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Government launches largest Medicare fraud raid in history

May 09, 2012
Uncategorized By LW Consulting Inc.

The government's most substantial intervention into improper Medicare billing practices has caused 107 medical professionals in seven different cities to be charged with fraud, while 87 have already been arrested. The collective crimes of these individuals led to $452 million in fraudulent claims.

According to a report, 17 healthcare professionals in Houston and Los Angeles alone were charged with Medicare fraud last week. The individuals worked for a variety of different healthcare companies, including a home care company, a medical equipment provider and an ambulance operator.

"Medicare is an attractive target for criminals," assistant attorney general Lanny Breuer told the The Los Angeles Times on May 2. "If you don't believe it, ask Lawrence Duran, the former owner of a mental healthcare company in Miami, who was sentenced last year to 50 years in prison."

Since the Obama administration's landmark healthcare reform became law in 2009, HHS has made a concerted effort to curtail fraudulent Medicare and Medicaid billing practices, which cost the government $70 billion annually, according to the Centers for Medicare and Medicaid Services (CMS). Last week's crackdown is the fourth in the last two year.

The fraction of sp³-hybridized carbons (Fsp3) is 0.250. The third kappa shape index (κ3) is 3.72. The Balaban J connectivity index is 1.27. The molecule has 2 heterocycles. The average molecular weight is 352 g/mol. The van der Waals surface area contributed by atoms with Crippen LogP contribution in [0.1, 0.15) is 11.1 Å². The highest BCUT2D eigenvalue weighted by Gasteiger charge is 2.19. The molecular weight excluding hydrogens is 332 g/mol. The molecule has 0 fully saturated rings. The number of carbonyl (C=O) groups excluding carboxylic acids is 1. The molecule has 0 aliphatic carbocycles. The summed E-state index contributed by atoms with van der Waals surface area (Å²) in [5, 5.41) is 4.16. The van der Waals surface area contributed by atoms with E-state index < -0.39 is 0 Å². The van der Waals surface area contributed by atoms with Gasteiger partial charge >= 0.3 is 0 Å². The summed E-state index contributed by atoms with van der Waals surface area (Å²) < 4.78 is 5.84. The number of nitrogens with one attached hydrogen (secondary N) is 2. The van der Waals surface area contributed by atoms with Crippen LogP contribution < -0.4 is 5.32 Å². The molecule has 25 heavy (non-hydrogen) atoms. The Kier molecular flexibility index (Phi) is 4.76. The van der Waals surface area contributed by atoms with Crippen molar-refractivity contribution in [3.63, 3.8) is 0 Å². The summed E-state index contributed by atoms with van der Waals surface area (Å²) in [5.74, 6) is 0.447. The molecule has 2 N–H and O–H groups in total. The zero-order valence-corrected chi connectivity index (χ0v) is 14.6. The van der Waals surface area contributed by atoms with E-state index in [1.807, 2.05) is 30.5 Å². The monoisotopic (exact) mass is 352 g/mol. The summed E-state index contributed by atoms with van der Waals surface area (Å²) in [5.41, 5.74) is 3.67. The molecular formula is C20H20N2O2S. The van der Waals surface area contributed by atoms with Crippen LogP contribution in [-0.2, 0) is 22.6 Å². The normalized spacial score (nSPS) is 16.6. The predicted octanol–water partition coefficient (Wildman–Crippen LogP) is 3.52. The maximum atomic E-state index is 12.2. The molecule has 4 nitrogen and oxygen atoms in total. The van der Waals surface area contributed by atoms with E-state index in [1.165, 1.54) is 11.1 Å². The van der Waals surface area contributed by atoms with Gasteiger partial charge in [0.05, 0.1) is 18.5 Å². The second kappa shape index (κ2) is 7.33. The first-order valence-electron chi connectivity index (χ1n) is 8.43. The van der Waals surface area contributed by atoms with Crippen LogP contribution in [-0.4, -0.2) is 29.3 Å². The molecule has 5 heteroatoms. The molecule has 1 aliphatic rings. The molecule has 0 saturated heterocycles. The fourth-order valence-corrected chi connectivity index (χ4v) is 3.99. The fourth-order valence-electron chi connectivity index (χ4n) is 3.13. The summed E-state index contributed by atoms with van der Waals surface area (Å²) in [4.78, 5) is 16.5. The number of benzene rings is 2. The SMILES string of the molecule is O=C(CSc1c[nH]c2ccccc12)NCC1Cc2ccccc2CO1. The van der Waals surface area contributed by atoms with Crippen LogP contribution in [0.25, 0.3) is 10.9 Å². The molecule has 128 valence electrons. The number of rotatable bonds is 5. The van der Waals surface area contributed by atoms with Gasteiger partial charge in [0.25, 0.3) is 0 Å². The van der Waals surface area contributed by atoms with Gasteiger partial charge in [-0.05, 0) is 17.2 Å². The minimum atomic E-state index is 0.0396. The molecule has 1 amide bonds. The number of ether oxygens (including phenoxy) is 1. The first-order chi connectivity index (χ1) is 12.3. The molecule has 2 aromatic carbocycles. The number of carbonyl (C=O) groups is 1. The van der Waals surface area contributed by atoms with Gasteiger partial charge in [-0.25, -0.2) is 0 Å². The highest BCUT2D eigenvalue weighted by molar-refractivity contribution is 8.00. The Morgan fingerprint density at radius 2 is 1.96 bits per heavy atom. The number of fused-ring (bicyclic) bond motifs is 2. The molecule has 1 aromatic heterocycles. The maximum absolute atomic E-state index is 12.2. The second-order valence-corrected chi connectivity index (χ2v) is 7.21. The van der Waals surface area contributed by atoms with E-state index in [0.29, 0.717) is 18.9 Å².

With that law came an electronic system that is better able to track possible instances of fraud, which allow government auditors to go back and investigate bills that are earmarked as being suspicious. In the last year, the number of healthcare professionals charged with fraud doubled based on the figures released just before the Affordable Care Act became law.

Fraud is rampant with these two government programs as some healthcare providers believe they can slip improper reimbursements through without getting caught. CMS readily acknowledges the problem and in 2011, the Government Accountability Office (GAO) made recommendations to CMS on how it can best reduce fraudulent claims.

To avoid these types of clerical errors, and the penalties that could accompany them, healthcare providers should work with a medical billing consultant with knowledge of proper reimbursement procedures.